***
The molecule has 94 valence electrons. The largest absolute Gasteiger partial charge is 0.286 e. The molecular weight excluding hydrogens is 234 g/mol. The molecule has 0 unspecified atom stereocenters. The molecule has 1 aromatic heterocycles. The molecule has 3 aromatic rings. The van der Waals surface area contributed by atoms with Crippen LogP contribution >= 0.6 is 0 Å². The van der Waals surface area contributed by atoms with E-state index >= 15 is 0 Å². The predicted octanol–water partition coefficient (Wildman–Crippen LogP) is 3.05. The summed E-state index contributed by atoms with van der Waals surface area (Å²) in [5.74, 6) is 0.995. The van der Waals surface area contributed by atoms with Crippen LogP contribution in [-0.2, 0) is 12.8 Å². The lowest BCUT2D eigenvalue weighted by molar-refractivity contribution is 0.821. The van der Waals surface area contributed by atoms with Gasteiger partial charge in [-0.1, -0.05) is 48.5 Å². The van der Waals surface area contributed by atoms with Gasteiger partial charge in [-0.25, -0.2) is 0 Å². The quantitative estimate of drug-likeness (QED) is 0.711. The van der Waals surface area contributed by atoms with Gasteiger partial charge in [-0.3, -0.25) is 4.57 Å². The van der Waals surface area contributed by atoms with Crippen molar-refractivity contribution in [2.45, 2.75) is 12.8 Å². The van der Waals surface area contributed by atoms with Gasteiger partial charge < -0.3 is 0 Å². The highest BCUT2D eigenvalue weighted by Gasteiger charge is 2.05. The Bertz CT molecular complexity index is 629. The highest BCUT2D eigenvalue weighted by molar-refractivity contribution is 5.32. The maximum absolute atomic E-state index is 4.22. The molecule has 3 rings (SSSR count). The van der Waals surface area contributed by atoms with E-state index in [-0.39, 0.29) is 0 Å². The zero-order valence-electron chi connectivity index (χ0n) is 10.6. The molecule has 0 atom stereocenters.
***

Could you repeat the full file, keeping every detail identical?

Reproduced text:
The molecule has 94 valence electrons. The largest absolute Gasteiger partial charge is 0.286 e. The molecular weight excluding hydrogens is 234 g/mol. The molecule has 0 unspecified atom stereocenters. The molecule has 1 aromatic heterocycles. The molecule has 3 aromatic rings. The van der Waals surface area contributed by atoms with Crippen LogP contribution >= 0.6 is 0 Å². The van der Waals surface area contributed by atoms with E-state index >= 15 is 0 Å². The predicted octanol–water partition coefficient (Wildman–Crippen LogP) is 3.05. The summed E-state index contributed by atoms with van der Waals surface area (Å²) in [5.74, 6) is 0.995. The van der Waals surface area contributed by atoms with Crippen LogP contribution in [-0.2, 0) is 12.8 Å². The lowest BCUT2D eigenvalue weighted by molar-refractivity contribution is 0.821. The van der Waals surface area contributed by atoms with Gasteiger partial charge in [-0.1, -0.05) is 48.5 Å². The van der Waals surface area contributed by atoms with Gasteiger partial charge in [-0.25, -0.2) is 0 Å². The quantitative estimate of drug-likeness (QED) is 0.711. The van der Waals surface area contributed by atoms with Gasteiger partial charge in [-0.3, -0.25) is 4.57 Å². The van der Waals surface area contributed by atoms with Crippen molar-refractivity contribution in [2.45, 2.75) is 12.8 Å². The van der Waals surface area contributed by atoms with Gasteiger partial charge < -0.3 is 0 Å². The highest BCUT2D eigenvalue weighted by Gasteiger charge is 2.05. The Bertz CT molecular complexity index is 629. The highest BCUT2D eigenvalue weighted by molar-refractivity contribution is 5.32. The maximum absolute atomic E-state index is 4.22. The molecule has 3 rings (SSSR count). The van der Waals surface area contributed by atoms with E-state index in [-0.39, 0.29) is 0 Å². The zero-order valence-electron chi connectivity index (χ0n) is 10.6. The molecule has 0 atom stereocenters.